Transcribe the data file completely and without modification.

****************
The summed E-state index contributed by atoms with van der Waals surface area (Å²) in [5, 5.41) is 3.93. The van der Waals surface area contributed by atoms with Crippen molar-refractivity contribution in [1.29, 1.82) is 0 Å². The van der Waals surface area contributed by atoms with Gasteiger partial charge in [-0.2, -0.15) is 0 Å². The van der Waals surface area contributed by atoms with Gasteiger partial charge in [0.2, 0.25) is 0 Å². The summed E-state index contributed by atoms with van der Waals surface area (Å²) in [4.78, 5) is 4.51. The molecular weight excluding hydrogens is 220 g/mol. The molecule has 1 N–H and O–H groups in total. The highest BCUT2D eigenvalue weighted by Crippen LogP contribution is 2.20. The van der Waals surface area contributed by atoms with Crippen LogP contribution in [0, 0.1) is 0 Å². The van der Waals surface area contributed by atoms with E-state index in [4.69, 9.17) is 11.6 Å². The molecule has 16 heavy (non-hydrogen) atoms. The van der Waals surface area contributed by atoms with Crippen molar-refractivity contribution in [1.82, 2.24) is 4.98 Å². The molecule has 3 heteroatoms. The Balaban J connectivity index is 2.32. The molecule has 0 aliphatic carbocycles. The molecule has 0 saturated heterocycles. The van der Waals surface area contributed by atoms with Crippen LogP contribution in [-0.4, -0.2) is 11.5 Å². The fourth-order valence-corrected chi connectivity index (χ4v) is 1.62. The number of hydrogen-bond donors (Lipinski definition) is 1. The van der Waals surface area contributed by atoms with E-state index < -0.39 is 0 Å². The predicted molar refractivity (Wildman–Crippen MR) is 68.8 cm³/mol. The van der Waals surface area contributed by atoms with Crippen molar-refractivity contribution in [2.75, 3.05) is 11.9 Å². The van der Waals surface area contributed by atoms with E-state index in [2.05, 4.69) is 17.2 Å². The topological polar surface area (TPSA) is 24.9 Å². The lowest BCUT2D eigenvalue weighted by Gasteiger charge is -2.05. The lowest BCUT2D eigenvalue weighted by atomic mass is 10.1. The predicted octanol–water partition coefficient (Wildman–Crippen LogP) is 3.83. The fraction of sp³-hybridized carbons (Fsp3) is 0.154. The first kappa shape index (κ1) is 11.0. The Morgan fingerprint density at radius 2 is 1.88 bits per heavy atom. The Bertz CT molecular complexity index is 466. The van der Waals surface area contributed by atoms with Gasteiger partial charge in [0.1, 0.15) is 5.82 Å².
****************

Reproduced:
The summed E-state index contributed by atoms with van der Waals surface area (Å²) in [5, 5.41) is 3.93. The van der Waals surface area contributed by atoms with Crippen molar-refractivity contribution in [1.29, 1.82) is 0 Å². The van der Waals surface area contributed by atoms with Gasteiger partial charge in [-0.2, -0.15) is 0 Å². The van der Waals surface area contributed by atoms with Gasteiger partial charge in [0.2, 0.25) is 0 Å². The summed E-state index contributed by atoms with van der Waals surface area (Å²) in [4.78, 5) is 4.51. The molecular weight excluding hydrogens is 220 g/mol. The molecule has 1 N–H and O–H groups in total. The highest BCUT2D eigenvalue weighted by Crippen LogP contribution is 2.20. The van der Waals surface area contributed by atoms with Crippen LogP contribution in [0, 0.1) is 0 Å². The van der Waals surface area contributed by atoms with E-state index in [4.69, 9.17) is 11.6 Å². The molecule has 16 heavy (non-hydrogen) atoms. The van der Waals surface area contributed by atoms with Crippen molar-refractivity contribution in [1.82, 2.24) is 4.98 Å². The molecule has 3 heteroatoms. The Balaban J connectivity index is 2.32. The molecule has 0 aliphatic carbocycles. The molecule has 0 saturated heterocycles. The van der Waals surface area contributed by atoms with Crippen LogP contribution in [-0.4, -0.2) is 11.5 Å². The fourth-order valence-corrected chi connectivity index (χ4v) is 1.62. The number of hydrogen-bond donors (Lipinski definition) is 1. The van der Waals surface area contributed by atoms with E-state index < -0.39 is 0 Å². The predicted molar refractivity (Wildman–Crippen MR) is 68.8 cm³/mol. The van der Waals surface area contributed by atoms with Crippen molar-refractivity contribution in [2.75, 3.05) is 11.9 Å². The van der Waals surface area contributed by atoms with E-state index in [2.05, 4.69) is 17.2 Å². The topological polar surface area (TPSA) is 24.9 Å². The lowest BCUT2D eigenvalue weighted by Gasteiger charge is -2.05. The lowest BCUT2D eigenvalue weighted by atomic mass is 10.1. The predicted octanol–water partition coefficient (Wildman–Crippen LogP) is 3.83. The fraction of sp³-hybridized carbons (Fsp3) is 0.154. The first kappa shape index (κ1) is 11.0. The Morgan fingerprint density at radius 2 is 1.88 bits per heavy atom. The Bertz CT molecular complexity index is 466. The van der Waals surface area contributed by atoms with Gasteiger partial charge in [0.1, 0.15) is 5.82 Å².